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Discussion Starter #1
Hello all,
I am hoping that someone can provide me with a little more information...

In our bedroom, we figure that either our puppy peed on the carpet, or that an old damp towel was sitting on the carpet under our bed, and we now have a musty/moldy smell in our room. I am pretty sure I have nailed down that the smell is coming from the carpet in a 6" round spot. (was on my hands and knees smelling around.. and the odour was centralized in that spot.
I have tried differnet enzyme cleaners on the carpet, and am pretty sure that the mold is in the underpadding.

Is it a difficult task to replace underpadding?. I do now know much about carpet, but am assuming that I would need to remove the carpet from the tack strips, somehow remove the underpadding (isn't it glued on??) replace it, and then replace the carpet back on the tack strips.... I see talk on stretching, glued carpets, etc... What am I in for if I want to do this myself?
 

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I doubt that you have a gluedown in the bedroom.
The carpet should come up fairly easily from the tack strip, getting it started is the hard part. The underlay (padding) should be free floating. If your problem is urine, it has probably soaked into the flooring and you will need to seal this before replacing the carpet. If the floor is concrete put down 2 coats of concrete sealer, if wood, 2 coats of shellac or oil based primer like BIN. Get the carpet professionally cleaned . Then call in a carpet guy and tell him to install the best underlay he has, the underlay is what protects the carpet. Cheap underlay can ruin the best carpet. Installing carpet is not a DIY project, it requires special tools and skill that can only be learned over time.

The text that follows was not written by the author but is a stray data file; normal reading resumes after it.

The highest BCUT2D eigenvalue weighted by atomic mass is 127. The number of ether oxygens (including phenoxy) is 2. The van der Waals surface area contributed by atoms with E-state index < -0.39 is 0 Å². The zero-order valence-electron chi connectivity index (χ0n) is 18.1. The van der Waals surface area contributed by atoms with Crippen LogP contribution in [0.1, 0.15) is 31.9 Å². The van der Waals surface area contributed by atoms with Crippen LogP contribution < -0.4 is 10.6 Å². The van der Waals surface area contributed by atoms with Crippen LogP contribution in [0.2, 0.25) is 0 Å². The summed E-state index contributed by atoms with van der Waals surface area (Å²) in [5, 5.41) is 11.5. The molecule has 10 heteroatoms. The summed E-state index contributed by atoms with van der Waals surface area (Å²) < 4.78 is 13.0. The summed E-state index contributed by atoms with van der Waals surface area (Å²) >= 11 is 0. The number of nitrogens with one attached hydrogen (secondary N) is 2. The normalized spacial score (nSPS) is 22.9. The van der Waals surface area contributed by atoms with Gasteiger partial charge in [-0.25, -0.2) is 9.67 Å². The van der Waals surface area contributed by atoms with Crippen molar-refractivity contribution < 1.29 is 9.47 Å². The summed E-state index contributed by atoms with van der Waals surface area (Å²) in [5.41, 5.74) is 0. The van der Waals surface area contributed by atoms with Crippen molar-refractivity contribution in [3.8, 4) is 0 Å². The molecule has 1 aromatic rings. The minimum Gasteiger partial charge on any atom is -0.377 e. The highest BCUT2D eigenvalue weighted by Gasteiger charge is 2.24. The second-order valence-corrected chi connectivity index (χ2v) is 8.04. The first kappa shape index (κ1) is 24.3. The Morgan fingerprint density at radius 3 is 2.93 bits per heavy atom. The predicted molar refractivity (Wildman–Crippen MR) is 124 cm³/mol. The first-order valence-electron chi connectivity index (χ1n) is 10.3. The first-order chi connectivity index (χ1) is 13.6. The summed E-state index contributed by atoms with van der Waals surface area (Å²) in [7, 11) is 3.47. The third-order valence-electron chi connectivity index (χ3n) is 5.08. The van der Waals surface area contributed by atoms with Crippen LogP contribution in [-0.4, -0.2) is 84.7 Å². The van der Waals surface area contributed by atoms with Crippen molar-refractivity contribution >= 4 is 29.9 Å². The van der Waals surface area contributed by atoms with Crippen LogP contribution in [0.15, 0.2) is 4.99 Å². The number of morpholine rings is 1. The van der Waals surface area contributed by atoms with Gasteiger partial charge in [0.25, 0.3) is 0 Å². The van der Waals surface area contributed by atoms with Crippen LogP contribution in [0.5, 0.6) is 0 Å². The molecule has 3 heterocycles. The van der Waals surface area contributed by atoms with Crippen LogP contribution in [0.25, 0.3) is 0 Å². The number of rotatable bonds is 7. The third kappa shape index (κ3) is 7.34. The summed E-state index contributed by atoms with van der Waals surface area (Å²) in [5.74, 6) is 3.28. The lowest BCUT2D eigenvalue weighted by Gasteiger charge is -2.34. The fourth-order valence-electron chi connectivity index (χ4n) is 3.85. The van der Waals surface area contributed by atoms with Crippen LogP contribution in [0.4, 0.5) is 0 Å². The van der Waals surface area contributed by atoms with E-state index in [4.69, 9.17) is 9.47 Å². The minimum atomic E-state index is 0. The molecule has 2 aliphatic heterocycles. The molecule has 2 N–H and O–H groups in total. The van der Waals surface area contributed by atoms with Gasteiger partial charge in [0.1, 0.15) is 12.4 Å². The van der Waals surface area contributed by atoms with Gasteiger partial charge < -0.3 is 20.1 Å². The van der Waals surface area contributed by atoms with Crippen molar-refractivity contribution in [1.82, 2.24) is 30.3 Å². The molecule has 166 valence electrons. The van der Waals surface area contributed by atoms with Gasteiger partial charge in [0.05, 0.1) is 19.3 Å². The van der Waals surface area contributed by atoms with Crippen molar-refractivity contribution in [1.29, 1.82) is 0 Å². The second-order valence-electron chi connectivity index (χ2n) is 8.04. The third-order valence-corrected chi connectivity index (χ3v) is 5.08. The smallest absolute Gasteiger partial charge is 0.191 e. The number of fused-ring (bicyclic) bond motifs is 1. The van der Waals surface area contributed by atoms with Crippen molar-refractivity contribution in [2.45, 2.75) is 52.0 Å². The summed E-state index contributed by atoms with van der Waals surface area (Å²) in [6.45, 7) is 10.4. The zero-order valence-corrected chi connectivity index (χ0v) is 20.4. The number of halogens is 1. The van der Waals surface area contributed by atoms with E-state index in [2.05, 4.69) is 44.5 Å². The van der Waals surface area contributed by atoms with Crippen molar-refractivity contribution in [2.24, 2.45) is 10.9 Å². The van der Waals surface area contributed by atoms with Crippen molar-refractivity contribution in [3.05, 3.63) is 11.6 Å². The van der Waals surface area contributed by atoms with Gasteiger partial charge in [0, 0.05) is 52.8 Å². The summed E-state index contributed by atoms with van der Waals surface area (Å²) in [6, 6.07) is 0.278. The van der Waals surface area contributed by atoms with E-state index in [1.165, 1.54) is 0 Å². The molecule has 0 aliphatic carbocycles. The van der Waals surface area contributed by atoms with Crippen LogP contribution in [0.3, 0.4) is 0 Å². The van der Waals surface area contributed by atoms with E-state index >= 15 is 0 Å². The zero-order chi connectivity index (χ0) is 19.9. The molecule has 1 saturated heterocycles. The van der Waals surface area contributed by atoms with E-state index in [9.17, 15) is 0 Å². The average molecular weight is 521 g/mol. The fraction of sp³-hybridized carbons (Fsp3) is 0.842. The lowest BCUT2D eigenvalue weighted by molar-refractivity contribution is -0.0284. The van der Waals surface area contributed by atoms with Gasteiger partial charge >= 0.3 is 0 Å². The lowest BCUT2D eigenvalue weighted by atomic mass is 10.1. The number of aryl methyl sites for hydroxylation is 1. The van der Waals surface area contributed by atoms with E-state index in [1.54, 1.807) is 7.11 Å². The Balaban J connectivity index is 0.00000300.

I installed carpet while in college and my right knee started acting up when I hit 50, let the pro do it.
 

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Lanceb2b said:
In our bedroom, we figure that either our puppy peed on the carpet, or that an old damp towel was sitting on the carpet under our bed, and we now have a musty/moldy smell in our room. I am pretty sure I have nailed down that the smell is coming from the carpet in a 6" round spot.
If I had a 6" round carpet problem, under my bed no less, I sure wouldn't be tearing out the carpet in the entire room unless I was either a.) going to replace the carpet anyway or b.) considering selling the house and was worried about the resale implications or c.) unable to match a repair to the existing carpet. Why not just replace, say, a 2' square piece? Any pro can handle this provided you can find a good piece to use for the repair. After all, if you accidentally stained the carpet under your bed would you replace the entire room?
 

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Discussion Starter #4 (Edited)
PipeGuy said:
If I had a 6" round carpet problem, under my bed no less, I sure wouldn't be tearing out the carpet in the entire room unless I was either a.) going to replace the carpet anyway or b.) considering selling the house and was worried about the resale implications or c.) unable to match a repair to the existing carpet. Why not just replace, say, a 2' square piece? Any pro can handle this provided you can find a good piece to use for the repair. After all, if you accidentally stained the carpet under your bed would you replace the entire room?